‘American Made’ Review

American Made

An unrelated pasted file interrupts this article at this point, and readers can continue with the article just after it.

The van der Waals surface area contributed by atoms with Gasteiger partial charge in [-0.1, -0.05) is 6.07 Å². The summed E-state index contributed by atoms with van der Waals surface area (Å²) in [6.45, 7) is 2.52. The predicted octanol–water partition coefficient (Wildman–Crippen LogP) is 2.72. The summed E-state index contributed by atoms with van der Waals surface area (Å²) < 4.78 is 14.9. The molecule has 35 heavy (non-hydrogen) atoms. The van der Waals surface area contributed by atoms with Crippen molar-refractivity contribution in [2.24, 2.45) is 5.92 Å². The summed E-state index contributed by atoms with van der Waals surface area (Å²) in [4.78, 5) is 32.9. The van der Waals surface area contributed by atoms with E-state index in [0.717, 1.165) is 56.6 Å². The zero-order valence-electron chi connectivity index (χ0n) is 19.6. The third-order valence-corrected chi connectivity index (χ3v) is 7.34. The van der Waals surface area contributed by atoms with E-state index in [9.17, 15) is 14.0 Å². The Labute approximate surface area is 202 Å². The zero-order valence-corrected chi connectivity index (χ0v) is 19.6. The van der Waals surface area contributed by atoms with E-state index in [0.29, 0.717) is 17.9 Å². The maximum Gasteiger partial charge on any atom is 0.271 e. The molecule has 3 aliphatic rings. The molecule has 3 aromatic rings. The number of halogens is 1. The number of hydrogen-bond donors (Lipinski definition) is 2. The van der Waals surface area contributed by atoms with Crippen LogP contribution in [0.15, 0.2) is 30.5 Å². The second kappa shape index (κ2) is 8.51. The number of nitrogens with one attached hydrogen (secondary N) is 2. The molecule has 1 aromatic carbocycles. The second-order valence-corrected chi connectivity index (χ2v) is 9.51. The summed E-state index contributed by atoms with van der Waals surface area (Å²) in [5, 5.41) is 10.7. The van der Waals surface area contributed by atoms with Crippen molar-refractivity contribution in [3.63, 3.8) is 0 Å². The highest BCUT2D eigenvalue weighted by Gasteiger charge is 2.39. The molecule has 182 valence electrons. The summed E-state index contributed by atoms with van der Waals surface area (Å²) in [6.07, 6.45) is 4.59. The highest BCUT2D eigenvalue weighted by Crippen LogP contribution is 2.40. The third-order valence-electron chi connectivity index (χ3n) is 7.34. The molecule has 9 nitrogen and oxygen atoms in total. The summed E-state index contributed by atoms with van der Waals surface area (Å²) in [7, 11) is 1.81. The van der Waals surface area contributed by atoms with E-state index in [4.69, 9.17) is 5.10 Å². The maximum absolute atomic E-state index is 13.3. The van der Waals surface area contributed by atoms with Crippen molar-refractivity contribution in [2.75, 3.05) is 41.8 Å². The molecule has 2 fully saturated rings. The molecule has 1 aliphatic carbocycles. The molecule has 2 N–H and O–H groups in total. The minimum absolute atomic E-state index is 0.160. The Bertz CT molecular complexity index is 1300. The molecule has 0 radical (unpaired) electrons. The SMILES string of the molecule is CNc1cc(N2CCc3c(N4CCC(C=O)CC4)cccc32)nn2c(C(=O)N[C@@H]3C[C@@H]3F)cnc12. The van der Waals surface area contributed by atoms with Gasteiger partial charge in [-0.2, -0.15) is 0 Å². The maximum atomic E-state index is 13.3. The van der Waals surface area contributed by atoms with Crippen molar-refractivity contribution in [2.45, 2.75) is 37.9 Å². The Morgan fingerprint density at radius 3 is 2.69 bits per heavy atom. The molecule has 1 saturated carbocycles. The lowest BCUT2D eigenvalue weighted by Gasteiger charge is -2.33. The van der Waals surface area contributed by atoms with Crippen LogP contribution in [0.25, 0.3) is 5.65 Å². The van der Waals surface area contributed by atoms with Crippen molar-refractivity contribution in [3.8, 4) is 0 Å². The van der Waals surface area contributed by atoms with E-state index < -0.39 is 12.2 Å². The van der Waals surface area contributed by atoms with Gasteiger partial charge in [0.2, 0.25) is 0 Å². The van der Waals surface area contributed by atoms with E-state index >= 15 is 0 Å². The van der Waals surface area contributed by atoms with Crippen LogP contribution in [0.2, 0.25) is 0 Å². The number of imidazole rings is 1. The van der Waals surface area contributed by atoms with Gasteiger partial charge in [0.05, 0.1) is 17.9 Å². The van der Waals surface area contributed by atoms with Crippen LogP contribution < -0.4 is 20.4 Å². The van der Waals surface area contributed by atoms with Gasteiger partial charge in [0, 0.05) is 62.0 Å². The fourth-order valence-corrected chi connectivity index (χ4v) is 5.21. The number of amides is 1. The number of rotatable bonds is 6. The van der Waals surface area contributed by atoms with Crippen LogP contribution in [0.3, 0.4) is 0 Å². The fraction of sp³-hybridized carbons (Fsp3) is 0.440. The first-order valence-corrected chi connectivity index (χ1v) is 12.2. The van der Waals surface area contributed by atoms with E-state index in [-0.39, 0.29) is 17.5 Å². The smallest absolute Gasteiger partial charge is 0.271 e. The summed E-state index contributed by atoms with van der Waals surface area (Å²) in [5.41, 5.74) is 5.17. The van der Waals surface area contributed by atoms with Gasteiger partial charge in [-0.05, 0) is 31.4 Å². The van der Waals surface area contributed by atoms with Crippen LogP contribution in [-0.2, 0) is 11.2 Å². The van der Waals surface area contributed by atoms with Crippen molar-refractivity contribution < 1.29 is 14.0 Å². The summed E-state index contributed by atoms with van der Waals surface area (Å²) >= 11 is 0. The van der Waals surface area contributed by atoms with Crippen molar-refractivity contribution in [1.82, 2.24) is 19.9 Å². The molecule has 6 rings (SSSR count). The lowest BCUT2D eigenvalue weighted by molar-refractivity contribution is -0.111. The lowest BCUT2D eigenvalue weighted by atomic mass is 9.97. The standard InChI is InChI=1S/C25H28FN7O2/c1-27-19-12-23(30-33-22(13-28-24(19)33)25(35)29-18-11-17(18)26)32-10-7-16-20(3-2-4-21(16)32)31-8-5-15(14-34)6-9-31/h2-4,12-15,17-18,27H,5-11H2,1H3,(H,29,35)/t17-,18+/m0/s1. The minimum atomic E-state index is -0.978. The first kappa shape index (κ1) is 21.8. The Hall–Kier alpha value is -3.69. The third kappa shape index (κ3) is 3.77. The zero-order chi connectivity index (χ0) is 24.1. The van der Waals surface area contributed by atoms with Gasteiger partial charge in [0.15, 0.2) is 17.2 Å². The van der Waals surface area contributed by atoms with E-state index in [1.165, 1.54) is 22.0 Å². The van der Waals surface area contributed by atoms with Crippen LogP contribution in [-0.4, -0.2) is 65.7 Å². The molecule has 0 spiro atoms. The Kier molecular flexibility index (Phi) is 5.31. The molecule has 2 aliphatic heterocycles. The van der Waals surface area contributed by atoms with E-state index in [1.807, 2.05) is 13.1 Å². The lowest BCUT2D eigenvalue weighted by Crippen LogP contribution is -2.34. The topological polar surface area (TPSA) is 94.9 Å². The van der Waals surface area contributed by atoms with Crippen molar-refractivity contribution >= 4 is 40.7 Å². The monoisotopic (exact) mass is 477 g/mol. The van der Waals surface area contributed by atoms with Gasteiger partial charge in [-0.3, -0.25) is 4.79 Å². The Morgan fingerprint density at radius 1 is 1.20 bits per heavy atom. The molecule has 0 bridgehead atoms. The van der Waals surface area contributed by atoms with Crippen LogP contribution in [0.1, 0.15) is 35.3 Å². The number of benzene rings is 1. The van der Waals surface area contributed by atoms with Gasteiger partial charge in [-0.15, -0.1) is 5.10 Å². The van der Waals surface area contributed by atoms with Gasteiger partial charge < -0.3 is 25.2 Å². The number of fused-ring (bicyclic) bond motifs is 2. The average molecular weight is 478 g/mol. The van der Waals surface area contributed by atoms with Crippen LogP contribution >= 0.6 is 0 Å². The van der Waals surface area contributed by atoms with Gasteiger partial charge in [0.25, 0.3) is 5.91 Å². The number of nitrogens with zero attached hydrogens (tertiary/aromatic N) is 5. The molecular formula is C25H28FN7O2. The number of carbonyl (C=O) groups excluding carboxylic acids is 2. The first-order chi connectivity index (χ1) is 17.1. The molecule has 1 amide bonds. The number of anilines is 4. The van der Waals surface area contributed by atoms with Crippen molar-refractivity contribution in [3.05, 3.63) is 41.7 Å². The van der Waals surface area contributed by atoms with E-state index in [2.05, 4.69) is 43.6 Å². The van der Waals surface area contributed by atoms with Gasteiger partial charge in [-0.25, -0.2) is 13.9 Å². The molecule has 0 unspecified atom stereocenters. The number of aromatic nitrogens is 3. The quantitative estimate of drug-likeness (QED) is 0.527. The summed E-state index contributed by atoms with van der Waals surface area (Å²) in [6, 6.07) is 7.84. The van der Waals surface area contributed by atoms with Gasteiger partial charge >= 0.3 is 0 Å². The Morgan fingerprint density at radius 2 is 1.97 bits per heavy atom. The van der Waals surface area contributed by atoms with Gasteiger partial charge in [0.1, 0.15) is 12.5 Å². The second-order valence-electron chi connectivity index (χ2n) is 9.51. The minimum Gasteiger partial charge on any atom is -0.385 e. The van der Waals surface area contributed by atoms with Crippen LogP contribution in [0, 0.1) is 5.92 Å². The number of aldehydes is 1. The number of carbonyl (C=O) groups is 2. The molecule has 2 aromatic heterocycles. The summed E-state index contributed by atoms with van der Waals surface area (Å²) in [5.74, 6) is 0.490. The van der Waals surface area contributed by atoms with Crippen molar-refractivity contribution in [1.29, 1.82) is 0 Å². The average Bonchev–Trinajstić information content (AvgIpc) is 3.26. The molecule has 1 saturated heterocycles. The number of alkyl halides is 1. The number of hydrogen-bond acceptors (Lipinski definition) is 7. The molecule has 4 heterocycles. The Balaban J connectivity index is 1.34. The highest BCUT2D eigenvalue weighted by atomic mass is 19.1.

American Made is an American true-crime film directed by Doug Liman. The film stars Tom Cruise as Barry Seal, a former TWA pilot who flew reconnaissance missions for the CIA over South America and became a drug smuggler for the Medellín Cartel in the 1980s. In order to avoid jail time, Seal approached United States government officials and served as an informant for the DEA. American Made is a very interesting film to me because of the fact that it is based on true events. Also not knowing how much of the story was fabricated for the film leaves me wanting to know more about the incident. Some family members I had in the theater with me remember seeing the reports on the news when they were younger. The film even opens with real video footage from the ‘70s and ‘80s with the production logos shifting between their classic and modern designs. As always, Tom Cruise delivers a great performance. For a man in his 50’s, Cruise doesn’t look a day over 40. He makes the character of Barry Seal very likable and similar to Leonardo DiCaprio’s Jordan Belfort character from The Wolf of Wall Street. Some of the funnier scenes in the film involve Barry trying to launder his drug money. It’s hard because he was making as much as $500,000 USD per flight and had money literally everywhere on his property. Domhnall Gleeson also delivers a great performance as CIA Agent Schafer. His character is very mysterious and likable. Gleeson shows how Agent Schafer is clearly untrustworthy, but you can’t pass up the deal he is offering. The audience never really knows what position Agent Schafer holds in the CIA, but it only adds to the mysteriousness of his character. Sarah Wright also delivers a solid performance as Barry’s wife Lucy. Lucy Seal is an honest, hardworking, and loving wife who is always there for her husband. She even admits that she loves him even if she doesn’t always trust the type of business he’s getting into. Overall, American Made was a fun film. The story was easy enough to follow and didn’t drag on too long. Doug Liman does a great job at keeping the focus on Barry Seal and showing how the other characters revolve around him. The only negative I have is that some of the editing in the film is a bit jumpy. The scenes where Barry is telling his story to the audience via videotape starts partway through the film when it should have started at the beginning. I give American Made a Decent 7.6/10. The film wraps up nicely and offers a more realistic take on what can happen when you get involved with the CIA and Medellín Cartel.

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